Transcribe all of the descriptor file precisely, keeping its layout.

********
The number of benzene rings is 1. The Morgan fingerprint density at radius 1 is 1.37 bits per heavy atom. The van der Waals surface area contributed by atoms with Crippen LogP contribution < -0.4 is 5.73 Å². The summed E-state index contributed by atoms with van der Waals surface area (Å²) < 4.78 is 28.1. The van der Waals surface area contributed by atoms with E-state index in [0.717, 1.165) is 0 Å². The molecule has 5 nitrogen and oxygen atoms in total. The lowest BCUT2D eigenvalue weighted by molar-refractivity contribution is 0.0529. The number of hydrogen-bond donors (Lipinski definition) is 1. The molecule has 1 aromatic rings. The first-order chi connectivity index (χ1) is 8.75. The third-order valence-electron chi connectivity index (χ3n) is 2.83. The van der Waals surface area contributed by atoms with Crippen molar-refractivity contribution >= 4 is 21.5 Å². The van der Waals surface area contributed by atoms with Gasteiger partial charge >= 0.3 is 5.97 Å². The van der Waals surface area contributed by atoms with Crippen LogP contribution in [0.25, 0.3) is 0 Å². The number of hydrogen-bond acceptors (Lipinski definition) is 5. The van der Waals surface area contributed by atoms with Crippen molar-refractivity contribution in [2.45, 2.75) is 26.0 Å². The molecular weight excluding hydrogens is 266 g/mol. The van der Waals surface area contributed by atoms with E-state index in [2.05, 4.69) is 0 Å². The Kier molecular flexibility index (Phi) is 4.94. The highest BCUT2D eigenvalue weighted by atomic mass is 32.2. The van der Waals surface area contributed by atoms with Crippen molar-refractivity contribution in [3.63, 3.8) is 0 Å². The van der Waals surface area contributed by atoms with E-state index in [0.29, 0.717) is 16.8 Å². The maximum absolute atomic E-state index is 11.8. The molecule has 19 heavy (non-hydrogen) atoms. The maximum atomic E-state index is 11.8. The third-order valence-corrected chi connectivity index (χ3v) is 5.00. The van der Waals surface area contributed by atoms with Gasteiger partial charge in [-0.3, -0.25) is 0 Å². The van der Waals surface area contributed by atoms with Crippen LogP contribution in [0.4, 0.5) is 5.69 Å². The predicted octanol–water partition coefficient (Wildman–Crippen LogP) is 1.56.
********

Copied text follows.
The number of benzene rings is 1. The Morgan fingerprint density at radius 1 is 1.37 bits per heavy atom. The van der Waals surface area contributed by atoms with Crippen LogP contribution < -0.4 is 5.73 Å². The summed E-state index contributed by atoms with van der Waals surface area (Å²) < 4.78 is 28.1. The van der Waals surface area contributed by atoms with E-state index in [0.717, 1.165) is 0 Å². The molecule has 5 nitrogen and oxygen atoms in total. The lowest BCUT2D eigenvalue weighted by molar-refractivity contribution is 0.0529. The number of hydrogen-bond donors (Lipinski definition) is 1. The molecule has 1 aromatic rings. The first-order chi connectivity index (χ1) is 8.75. The third-order valence-electron chi connectivity index (χ3n) is 2.83. The van der Waals surface area contributed by atoms with Crippen molar-refractivity contribution >= 4 is 21.5 Å². The van der Waals surface area contributed by atoms with Gasteiger partial charge >= 0.3 is 5.97 Å². The van der Waals surface area contributed by atoms with Crippen LogP contribution in [0.25, 0.3) is 0 Å². The number of hydrogen-bond acceptors (Lipinski definition) is 5. The van der Waals surface area contributed by atoms with Crippen molar-refractivity contribution in [2.45, 2.75) is 26.0 Å². The molecular weight excluding hydrogens is 266 g/mol. The van der Waals surface area contributed by atoms with E-state index in [2.05, 4.69) is 0 Å². The Kier molecular flexibility index (Phi) is 4.94. The highest BCUT2D eigenvalue weighted by atomic mass is 32.2. The van der Waals surface area contributed by atoms with Crippen molar-refractivity contribution in [3.63, 3.8) is 0 Å². The van der Waals surface area contributed by atoms with E-state index in [0.29, 0.717) is 16.8 Å². The maximum absolute atomic E-state index is 11.8. The molecule has 19 heavy (non-hydrogen) atoms. The maximum atomic E-state index is 11.8. The third-order valence-corrected chi connectivity index (χ3v) is 5.00. The van der Waals surface area contributed by atoms with Gasteiger partial charge in [-0.3, -0.25) is 0 Å². The van der Waals surface area contributed by atoms with Crippen LogP contribution in [0.4, 0.5) is 5.69 Å². The predicted octanol–water partition coefficient (Wildman–Crippen LogP) is 1.56.